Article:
Virtualization on Grid'5000
This tutorial is actively maintained by the Grid'5000 team. If you encounter problems, please report them (see the Support page). Additionally, as it is a wiki page, you are free to make minor corrections yourself if needed. If you would like to suggest a more fundamental change, please contact the Grid'5000 team.
- 1 Purpose
- 2 Prerequisite: Network subnets reservation with g5k-subnets
- 3 Quick start
- 4 Contextualize your VMs with cloud-init
- 5 Multi-site experiment
- 6 Another alternative: Xen reference environments
This page presents how to use KVM on the standard environment (with a "non-deploy" reservation). The aim is to permit the execution of virtual machines on the nodes, along with a subnet reservation, which will give you a range of routed IP for your experiment.
In the first part, you will learn the basics of g5k-subnets, which is a prerequisite for the rest of this tutorial. The Quick start explains how to run a VM on the standard environment in the minimal number of steps. The next part is optional, it explains in details the contextualization mechanism, which allows you to customize your virtual machines. In the Multi-site experiment section, we will deploy 2 VMs on 2 sites, and we will measure the network bandwidth between them with iperf.
Finally, an alternative to KVM on the standard environment is quickly introduced: the Xen reference environments.
Prerequisite: Network subnets reservation with g5k-subnets
Users deploying VMs on Grid'5000 need to attribute IP address to them. Each site of Grid'5000 is allocated a /14 block for this purpose, divided in 4 smaller blocks.
OAR can be used to reserve a range of IPs. OAR permits to share the IP resources among users, and avoid the potential IP conflicts at the same time.
Subnet reservation through OAR is similar to normal resource reservation.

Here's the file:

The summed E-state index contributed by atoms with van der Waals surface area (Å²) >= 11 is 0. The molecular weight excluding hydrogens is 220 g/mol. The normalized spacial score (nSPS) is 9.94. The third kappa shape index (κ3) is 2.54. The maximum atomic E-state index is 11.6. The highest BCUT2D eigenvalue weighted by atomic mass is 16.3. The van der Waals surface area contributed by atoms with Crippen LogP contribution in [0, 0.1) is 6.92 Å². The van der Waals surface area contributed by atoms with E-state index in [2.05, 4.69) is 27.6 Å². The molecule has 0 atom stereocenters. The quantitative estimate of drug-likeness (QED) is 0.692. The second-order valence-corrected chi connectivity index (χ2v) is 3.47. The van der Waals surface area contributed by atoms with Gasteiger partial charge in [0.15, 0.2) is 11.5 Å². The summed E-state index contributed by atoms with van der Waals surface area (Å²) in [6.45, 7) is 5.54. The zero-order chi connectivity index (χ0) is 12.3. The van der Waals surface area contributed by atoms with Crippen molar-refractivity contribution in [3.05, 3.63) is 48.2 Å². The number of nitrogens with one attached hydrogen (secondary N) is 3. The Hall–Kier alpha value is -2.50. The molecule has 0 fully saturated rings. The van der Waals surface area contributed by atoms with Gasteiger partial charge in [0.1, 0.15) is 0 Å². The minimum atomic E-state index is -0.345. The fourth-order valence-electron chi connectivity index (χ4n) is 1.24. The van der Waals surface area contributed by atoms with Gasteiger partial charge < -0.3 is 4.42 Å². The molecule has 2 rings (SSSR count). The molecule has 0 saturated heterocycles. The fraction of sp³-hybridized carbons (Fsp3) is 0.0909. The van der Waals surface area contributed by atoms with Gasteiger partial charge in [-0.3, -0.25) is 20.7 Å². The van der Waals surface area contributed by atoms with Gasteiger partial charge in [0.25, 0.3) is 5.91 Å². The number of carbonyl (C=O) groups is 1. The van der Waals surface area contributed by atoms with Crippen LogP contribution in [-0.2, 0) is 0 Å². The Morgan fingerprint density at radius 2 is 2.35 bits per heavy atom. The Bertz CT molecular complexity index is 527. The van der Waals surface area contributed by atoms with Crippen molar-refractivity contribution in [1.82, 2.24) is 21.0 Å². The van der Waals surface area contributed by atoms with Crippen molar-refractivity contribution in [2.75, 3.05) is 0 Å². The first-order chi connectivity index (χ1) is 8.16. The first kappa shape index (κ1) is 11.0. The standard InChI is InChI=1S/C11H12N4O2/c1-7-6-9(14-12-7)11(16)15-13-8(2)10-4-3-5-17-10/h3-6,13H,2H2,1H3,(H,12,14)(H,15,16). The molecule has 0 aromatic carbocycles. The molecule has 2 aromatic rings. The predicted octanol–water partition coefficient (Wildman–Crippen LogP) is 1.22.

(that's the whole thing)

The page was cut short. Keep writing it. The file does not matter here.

To reserve 4 /22 subnets and 2 nodes, just type:
You can of course have more complex request. To obtain 4 /22 on different /19 subnets, you can type:
To request a node from a specific cluster, advanced OAR usage is needed:
The simplest way to get the list of your allocated subnets is to use the
g5k-subnets script provided on the head node of the submission.
# g5k-subnets 10.8.0.0 10.8.8.0
Several other printing options are available (
-p option to display the CIDR format,
-b to display broadcast address,
-n to see the netmask, and
-a is equivalent to
# g5k-subnets -a 10.8.0.0/21 10.11.255.255 255.255.252.0 10.11.255.254 10.8.8.0/21 10.11.255.255 255.255.252.0 10.11.255.254
You can also summarize the subnets into a larger one if they are contiguous:
# g5k-subnets -sp 10.8.0.0/20
You can display all the available IP in your reservation, and their associated unique mac addresses, with the following command.
# g5k-subnets -im 10.158.16.1 00:16:3E:9E:10:01 ...
In this part, we will create a virtual machine in a few steps, and ssh to it.
In order to test easily the kvm environment, we use an interactive job, and we reserve one subnet and one node with hardware virtualization capabilities.
Disk image, virtual machine
A disk image containing debian stretch is available at the following path:
You can copy it on the node : It will be our base image for our VMs :
If we want to create multiple VMs, we will have to copy the qcow2 as many times as the number of VM we want.
To gain storage space, we can use
debian9-x64-base.qcow2 as a backing file :
By doing this, domain1.qcow2 will only store the difference from debian9-x64-base.qcow2 (and not the whole image)
If you want to create a second virtual machine based on the same image, simply run the same command with
domain2.qcow instead of
Choose a MAC address
As seen before, g5k-subnets maintains a correspondence between MAC addresses and IP addresses. The Debian system provided on the disk image is configured to use DHCP and the DHCP server will assign the IP corresponding to the MAC address of the virtual machine.
Consequently, you have to choose an IP in the range you have reserved, and set the MAC address of the VM to the associated MAC address.